Mr. Gray’s capital improvement plan totals almost $845 million, highlighted by $267 million in school modernization projects, transportation funding of $255.5 million and a $126.7 million contribution to Metro.

Among the increases, a tax on alcohol purchased in stores would rise from 9 percent to 10 percent to raise about $3 million, and the city’s sales tax would remain at 6 percent instead of reverting to 5.75 percent in October 2012 as was scheduled.

Businesses that operate in the city and in other states would be required to pay D.C. taxes in order to raise about $23 million.

Council members offered piecemeal support for the mayor’s proposal, but the primary sticking point was a series of revenue initiatives that would raise a parking garage tax from 12 percent to 18 percent, raise the fare on the Circulator bus from $1 to $2 for $1.1 million in revenue, expand the sales tax to include live theater tickets, and tax income above $200,000 at 8.9 percent (up from 8.5 percent) to raise an additional $35.4 million.

Mr. Evans, the lone dissenter on last year’s budget, called income tax increases a “deal-breaker” that flies in the face of common sense during the economic recovery.

“I would not, under any circumstances, vote for this budget as long as some of these things are here,” he said.

Jim Graham, Ward 1 Democrat, praised the mayor for restoring taxes to higher levels.

“We had this and more a few years ago,” he said. “We need to do this.”

Yet Mr. Graham raised concerns about the proposed cuts to TANF funding and $1.5 million in savings by suspending the Interim Disability Assistance Program that provides temporary assistance to those unable to work because of disability.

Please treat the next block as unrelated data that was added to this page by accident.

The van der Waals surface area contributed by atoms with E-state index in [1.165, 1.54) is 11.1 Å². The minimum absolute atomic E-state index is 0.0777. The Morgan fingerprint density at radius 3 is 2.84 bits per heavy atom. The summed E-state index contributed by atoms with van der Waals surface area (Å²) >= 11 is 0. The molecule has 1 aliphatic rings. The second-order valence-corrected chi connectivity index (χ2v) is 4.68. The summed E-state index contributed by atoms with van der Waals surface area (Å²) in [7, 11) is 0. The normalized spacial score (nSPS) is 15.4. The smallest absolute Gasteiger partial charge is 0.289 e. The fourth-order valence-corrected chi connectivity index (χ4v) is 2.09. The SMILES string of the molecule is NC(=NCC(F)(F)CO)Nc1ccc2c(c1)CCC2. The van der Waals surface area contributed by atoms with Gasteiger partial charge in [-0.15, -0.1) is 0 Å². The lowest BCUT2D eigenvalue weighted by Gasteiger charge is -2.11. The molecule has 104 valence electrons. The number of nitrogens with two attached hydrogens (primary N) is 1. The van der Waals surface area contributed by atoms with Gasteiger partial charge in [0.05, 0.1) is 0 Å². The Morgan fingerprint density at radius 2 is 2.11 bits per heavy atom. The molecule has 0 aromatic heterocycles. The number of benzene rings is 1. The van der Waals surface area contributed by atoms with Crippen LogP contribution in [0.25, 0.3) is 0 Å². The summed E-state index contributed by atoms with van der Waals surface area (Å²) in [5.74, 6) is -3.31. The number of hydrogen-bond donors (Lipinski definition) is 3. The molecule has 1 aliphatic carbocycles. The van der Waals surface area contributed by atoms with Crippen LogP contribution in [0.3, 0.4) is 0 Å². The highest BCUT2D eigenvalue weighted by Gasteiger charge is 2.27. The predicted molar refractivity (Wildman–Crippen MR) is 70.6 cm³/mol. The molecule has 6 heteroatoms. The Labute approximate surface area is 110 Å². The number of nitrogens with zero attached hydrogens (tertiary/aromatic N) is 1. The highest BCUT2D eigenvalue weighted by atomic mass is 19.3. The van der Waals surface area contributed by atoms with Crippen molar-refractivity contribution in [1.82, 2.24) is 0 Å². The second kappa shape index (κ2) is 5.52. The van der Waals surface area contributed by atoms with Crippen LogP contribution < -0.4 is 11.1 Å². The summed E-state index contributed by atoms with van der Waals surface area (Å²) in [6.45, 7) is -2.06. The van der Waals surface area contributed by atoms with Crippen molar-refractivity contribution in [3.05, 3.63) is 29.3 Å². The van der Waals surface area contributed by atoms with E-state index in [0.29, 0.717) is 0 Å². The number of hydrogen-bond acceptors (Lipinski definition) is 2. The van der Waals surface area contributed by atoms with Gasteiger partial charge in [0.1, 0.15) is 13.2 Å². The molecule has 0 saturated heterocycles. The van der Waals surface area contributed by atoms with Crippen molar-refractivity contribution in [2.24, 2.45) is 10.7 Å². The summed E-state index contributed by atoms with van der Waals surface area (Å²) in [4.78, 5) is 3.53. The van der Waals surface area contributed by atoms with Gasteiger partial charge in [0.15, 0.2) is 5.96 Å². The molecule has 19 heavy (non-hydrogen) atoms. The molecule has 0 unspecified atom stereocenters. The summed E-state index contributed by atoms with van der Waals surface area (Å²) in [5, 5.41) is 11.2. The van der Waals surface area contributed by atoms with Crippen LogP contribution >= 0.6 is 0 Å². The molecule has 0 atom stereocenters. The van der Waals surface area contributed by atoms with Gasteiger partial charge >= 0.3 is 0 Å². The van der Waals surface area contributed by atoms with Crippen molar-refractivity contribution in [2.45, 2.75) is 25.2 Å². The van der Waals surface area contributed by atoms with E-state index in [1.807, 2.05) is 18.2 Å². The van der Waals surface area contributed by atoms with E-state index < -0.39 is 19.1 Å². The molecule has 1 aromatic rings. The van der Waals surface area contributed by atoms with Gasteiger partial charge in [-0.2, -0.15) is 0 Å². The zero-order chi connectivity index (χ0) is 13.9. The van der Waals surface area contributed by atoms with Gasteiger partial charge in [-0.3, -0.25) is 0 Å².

Council Member Michael A. Brown, at-large independent, also expressed concern over the cuts to human services, saying overall funding has gone down since 2007 — a response to Mr. Evans‘ use of a longer period to say the services had been inflated to unreasonable levels.

“We are going this way,” Mr. Brown said, gesturing downward.

Mr. Gray faces the daunting task of pushing a budget amid a shaky start to his mayoral term. His administration faces allegations of nepotism in the political appointment process and has been dogged the claims of Sulaimon Brown, who says he received a $110,000-a-year D.C. government job to stay in the mayor race and badmouth incumbent Mayor Adrian M. Fenty.

Responding to questions at a press briefing, Mr. Gray acknowledged a heightened level of public scrutiny in light of ongoing probes into his personnel practices and inquiries about luxury sports utility vehicles leased and then returned by the council chairman.

“Of course, there’s a perception,” he said. “There’s always a perception of government spending more than it should.”

The mayor said he looks forward to working with the council, while acknowledging that changes are part of the process.

“I’ve never had unequivocal support from the council on anything,” he quipped.